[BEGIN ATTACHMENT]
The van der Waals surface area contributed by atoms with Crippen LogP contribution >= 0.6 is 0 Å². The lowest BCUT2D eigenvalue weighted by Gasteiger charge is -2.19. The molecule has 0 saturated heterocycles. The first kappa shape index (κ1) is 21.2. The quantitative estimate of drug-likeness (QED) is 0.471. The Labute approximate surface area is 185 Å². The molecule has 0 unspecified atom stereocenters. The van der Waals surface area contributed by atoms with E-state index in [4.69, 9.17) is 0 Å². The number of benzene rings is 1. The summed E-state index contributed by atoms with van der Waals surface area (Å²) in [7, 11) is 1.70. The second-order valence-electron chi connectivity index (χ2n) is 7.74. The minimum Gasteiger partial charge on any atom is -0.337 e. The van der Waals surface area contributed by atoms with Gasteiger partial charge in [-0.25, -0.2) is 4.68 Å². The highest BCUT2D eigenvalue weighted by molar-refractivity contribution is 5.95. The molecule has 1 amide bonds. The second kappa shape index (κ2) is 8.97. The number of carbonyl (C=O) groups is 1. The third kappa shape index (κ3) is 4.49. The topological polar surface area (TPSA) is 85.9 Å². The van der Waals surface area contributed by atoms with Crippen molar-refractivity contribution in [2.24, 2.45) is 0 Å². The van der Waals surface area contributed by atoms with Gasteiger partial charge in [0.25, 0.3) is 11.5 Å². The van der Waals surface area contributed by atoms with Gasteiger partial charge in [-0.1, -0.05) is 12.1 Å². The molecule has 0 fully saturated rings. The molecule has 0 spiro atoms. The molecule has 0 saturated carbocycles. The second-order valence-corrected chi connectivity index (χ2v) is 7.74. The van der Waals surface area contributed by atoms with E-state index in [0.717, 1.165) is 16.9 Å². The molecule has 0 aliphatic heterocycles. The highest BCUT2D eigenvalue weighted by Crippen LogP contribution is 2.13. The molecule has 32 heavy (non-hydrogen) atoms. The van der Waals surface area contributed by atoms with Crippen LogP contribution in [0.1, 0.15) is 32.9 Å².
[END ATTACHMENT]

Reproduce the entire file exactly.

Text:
The van der Waals surface area contributed by atoms with Crippen LogP contribution >= 0.6 is 0 Å². The lowest BCUT2D eigenvalue weighted by Gasteiger charge is -2.19. The molecule has 0 saturated heterocycles. The first kappa shape index (κ1) is 21.2. The quantitative estimate of drug-likeness (QED) is 0.471. The Labute approximate surface area is 185 Å². The molecule has 0 unspecified atom stereocenters. The van der Waals surface area contributed by atoms with E-state index in [4.69, 9.17) is 0 Å². The number of benzene rings is 1. The summed E-state index contributed by atoms with van der Waals surface area (Å²) in [7, 11) is 1.70. The second-order valence-electron chi connectivity index (χ2n) is 7.74. The minimum Gasteiger partial charge on any atom is -0.337 e. The van der Waals surface area contributed by atoms with Gasteiger partial charge in [-0.25, -0.2) is 4.68 Å². The highest BCUT2D eigenvalue weighted by molar-refractivity contribution is 5.95. The molecule has 1 amide bonds. The second kappa shape index (κ2) is 8.97. The number of carbonyl (C=O) groups is 1. The third kappa shape index (κ3) is 4.49. The topological polar surface area (TPSA) is 85.9 Å². The van der Waals surface area contributed by atoms with Crippen molar-refractivity contribution in [2.24, 2.45) is 0 Å². The van der Waals surface area contributed by atoms with Gasteiger partial charge in [0.25, 0.3) is 11.5 Å². The van der Waals surface area contributed by atoms with Gasteiger partial charge in [-0.1, -0.05) is 12.1 Å². The molecule has 0 fully saturated rings. The molecule has 0 spiro atoms. The molecule has 0 saturated carbocycles. The second-order valence-corrected chi connectivity index (χ2v) is 7.74. The van der Waals surface area contributed by atoms with E-state index in [0.717, 1.165) is 16.9 Å². The molecule has 0 aliphatic heterocycles. The highest BCUT2D eigenvalue weighted by Crippen LogP contribution is 2.13. The molecule has 32 heavy (non-hydrogen) atoms. The van der Waals surface area contributed by atoms with Crippen LogP contribution in [0.1, 0.15) is 32.9 Å².